Todd Wagner describes people trapped in jobs as doing “the walk of the living dead.”
He’s experienced it twice, and both times, career counselor Helen Harkness came to his rescue. She and Mr. Wagner first crossed paths in 1991, when he took her informal course at Southern Methodist University called “Running from the Law” – sort of group therapy for disgruntled lawyers. At 30, he fit the bill. He’d gone to law school for lack of anything better to do and graduated from the University of Virginia in 1986.
At first he liked carrying a briefcase, acting like an adult and driving to the downtown Dallas office of Akin Gump Strauss Hauer & Feld LLP. But that was fleeting. Three years later, Mr. Wagner tried switching to another law firm, Hopkins & Sutter, hoping things would be better. “I discovered that had nothing to do with it. I just wasn’t cut out to be a lawyer,” he says. “But like so many people, I still didn’t do anything about it.”
By 1992, he was a partner, pulling down $200,000 or so, but he was miserable. Dr. Harkness hounded him about escaping. The warning that finally stuck was: “If you don’t quit, you’re going to be dead of a heart attack or something by the time you’re 45.” He realized she was right. “When the pain becomes greater than the fear of the unknown, that’s when you go,” Mr. Wagner says. “Finally the pain was so great, I didn’t care if I swept floors or bartender, I just wasn’t going to do that anymore.”
When he resigned to explore “this thing called the “Internet”,” the senior partner of the law firm told Mr. Wagner he’d never make it as an entrepreneur. “I was scared because I didn’t know what I was going to do next,” Mr. Wagner recalls. “But you know what, I was really exhilarated, too. It was the happiest time maybe of my whole life.”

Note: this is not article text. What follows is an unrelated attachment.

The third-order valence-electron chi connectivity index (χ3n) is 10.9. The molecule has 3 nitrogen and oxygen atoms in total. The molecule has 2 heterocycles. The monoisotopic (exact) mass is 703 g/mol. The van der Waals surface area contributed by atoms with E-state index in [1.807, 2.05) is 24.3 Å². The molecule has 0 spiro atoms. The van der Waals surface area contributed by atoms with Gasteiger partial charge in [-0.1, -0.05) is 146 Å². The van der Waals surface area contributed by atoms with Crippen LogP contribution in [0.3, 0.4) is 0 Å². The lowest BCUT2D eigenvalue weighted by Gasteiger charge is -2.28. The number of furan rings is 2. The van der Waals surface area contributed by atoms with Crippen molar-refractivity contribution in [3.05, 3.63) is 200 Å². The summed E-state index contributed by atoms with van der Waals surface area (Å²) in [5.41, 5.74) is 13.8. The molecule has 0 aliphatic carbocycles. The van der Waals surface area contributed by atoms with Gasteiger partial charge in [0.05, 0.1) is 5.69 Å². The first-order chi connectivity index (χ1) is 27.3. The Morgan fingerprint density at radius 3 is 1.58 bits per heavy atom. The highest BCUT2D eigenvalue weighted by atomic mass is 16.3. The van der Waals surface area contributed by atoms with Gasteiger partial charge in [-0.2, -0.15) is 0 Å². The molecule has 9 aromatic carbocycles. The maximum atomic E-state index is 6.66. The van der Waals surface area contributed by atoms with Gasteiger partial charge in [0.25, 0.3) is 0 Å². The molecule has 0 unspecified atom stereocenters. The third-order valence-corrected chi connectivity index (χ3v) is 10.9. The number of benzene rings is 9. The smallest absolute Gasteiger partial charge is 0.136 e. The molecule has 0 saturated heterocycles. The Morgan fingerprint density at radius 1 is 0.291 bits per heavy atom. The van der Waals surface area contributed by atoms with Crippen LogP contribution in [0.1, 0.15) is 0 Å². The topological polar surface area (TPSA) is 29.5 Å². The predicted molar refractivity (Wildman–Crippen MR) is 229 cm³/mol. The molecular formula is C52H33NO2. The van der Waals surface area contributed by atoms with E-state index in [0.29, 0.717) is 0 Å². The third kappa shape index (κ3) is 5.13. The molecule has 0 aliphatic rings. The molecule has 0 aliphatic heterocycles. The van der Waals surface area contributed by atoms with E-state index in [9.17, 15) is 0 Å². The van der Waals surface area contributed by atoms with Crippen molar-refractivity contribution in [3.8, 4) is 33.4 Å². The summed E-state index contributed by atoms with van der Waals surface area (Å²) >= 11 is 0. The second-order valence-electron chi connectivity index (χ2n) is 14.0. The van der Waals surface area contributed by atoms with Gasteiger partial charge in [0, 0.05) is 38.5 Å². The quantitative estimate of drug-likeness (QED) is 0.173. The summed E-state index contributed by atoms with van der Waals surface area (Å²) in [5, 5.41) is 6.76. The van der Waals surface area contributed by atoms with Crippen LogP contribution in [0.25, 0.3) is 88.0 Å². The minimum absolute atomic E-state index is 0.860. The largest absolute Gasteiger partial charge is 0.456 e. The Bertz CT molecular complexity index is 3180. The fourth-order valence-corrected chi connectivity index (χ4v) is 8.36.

Well, perhaps the second happiest. When he and his college-buddy-turned-partner Mark Cuban sold Broadcast.com to Yahoo, they pocketed more money than either could spend in two lifetimes. Ironically, this good fortune led to his second career crisis. In a remarkable move, Mr. Wagner turned down Yahoo’s offer to stay on as chief operating officer. He also turned down Mr. Cuban’s offer to go halfsies in buying the Dallas Mavericks. He needed soul renewal, not to jump into another business inferno.
Instead, he started his charitable foundation, which focuses on helping inner-city residents—partly to salve his conscience. “Look, I’ve been incredibly lucky, beyond lucky, and I needed to do the right thing,” says Mr. Wagner, who calls himself a social entrepreneur. “Giving money is the easiest thing on the planet to do. I’m giving my time and trying to make a difference for other people as well.
“It helps me feel that it’s OK for me to live, let’s face it, this dream life that I now have. After nearly five years, Mr. Wagner says he couldn’t be happier with where his life is heading. “I’ve re-engaged back on the entertainment and for-profit world again in the last two years. But it feels good because it’s a good balance.” — Cheryl Hall (from a copyrighted story in the Dallas Morning News, July 11, 2004)